Engine faults, suspension faults, gearbox electrical faults, light faults, hinges for external flaps failing, cab doors falling off due to cheap hinges breaking… I got fed up to the back teeth of going out to breakdowns. I had BMC, Voith and ZF on speed-dial I was calling them that often. No wonder we had five spare, just to keep the school runs going. Fuel consumption was a joke on them too, averaging 3-5 mpg.

    By the way, the firm I worked for operates over 40 BMC 220/225 Condor LF 57’s and not a single one of them is reliable, even to this day. One operator was offered two brand new, and their engineering manager took a good look, called them cheap and nasty scrap and had two, five year old Volvos upseated to 57 to use instead.

    The only durable part is the body structure but, with one piece side panels, it’s very, very costly to repair even minor damage.

    Incidentally, 55 plate BMC Falcons are going for less than £10,000 on eBay… That says it all when an equivalent Dennis Dart of the same size is going for nearly £30k…

    Remember that, at the time of purchase, a BMC Condor 225LF 57 school bus was £93,000 plus VAT while the equivalent ADL E300 57 seat schollarbus (with identical Cummins ISBe 6 Euro4 and Voith 4 speed auto) was over £130,000 plus VAT.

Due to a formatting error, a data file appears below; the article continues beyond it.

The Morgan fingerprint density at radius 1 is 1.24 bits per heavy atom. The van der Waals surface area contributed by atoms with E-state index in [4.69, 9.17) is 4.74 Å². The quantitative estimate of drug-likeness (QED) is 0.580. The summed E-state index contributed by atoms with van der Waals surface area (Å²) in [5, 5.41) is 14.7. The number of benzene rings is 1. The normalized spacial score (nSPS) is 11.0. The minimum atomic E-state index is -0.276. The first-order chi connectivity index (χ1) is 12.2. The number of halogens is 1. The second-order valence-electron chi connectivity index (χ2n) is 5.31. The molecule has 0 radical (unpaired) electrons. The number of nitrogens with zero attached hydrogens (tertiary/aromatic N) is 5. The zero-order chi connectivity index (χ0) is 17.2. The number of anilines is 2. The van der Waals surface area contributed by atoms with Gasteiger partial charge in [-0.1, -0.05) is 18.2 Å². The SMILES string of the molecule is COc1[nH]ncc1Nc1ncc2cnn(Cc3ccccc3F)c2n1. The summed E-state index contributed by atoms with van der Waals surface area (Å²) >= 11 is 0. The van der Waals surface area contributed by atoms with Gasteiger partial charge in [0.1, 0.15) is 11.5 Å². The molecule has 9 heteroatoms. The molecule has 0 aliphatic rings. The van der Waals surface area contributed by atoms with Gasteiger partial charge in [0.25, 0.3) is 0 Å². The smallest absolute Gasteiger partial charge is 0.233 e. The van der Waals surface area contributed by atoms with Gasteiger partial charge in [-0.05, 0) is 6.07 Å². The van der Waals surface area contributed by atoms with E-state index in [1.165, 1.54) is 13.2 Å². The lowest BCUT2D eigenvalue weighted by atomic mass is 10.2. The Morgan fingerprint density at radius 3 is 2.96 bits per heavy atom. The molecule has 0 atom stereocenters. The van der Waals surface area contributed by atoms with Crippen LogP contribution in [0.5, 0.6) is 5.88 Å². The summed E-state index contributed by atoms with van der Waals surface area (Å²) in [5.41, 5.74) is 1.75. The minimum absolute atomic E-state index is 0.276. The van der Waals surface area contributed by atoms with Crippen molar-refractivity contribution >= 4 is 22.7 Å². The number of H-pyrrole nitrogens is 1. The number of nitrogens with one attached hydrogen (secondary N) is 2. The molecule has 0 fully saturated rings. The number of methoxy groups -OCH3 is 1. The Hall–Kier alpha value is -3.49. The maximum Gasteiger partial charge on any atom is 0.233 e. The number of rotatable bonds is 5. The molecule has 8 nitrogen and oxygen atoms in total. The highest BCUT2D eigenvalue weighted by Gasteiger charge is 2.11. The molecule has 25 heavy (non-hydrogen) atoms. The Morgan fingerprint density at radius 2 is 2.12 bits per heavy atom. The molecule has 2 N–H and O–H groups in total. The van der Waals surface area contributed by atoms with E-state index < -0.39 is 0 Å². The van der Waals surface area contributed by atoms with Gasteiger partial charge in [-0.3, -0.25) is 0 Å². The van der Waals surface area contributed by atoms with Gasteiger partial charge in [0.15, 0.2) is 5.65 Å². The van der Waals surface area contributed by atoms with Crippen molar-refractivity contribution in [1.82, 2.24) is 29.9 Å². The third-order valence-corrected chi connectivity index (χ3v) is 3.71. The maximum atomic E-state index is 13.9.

The earlier BMC FE series was a rebadged Leyland Cub bus chassis and had the same gearboxes and axles too. The only differences were a modern Cummins 4 pot and ABS. Condors and Falcons used steering columns and stalks from the original Ford Cargo, on a chassis frame derived from the Dennis Lance SLF. The Karisma bodyshell is a very old Ikarus design (Blue Danube) and the Falcon/Condor series are based on the Marshall body design, but use thicker box section steel.

  5. Cornelius says:

    King Long and BMC coaches are a lot cheaper than the European competition but you definitely get what you pay for, quality-wise.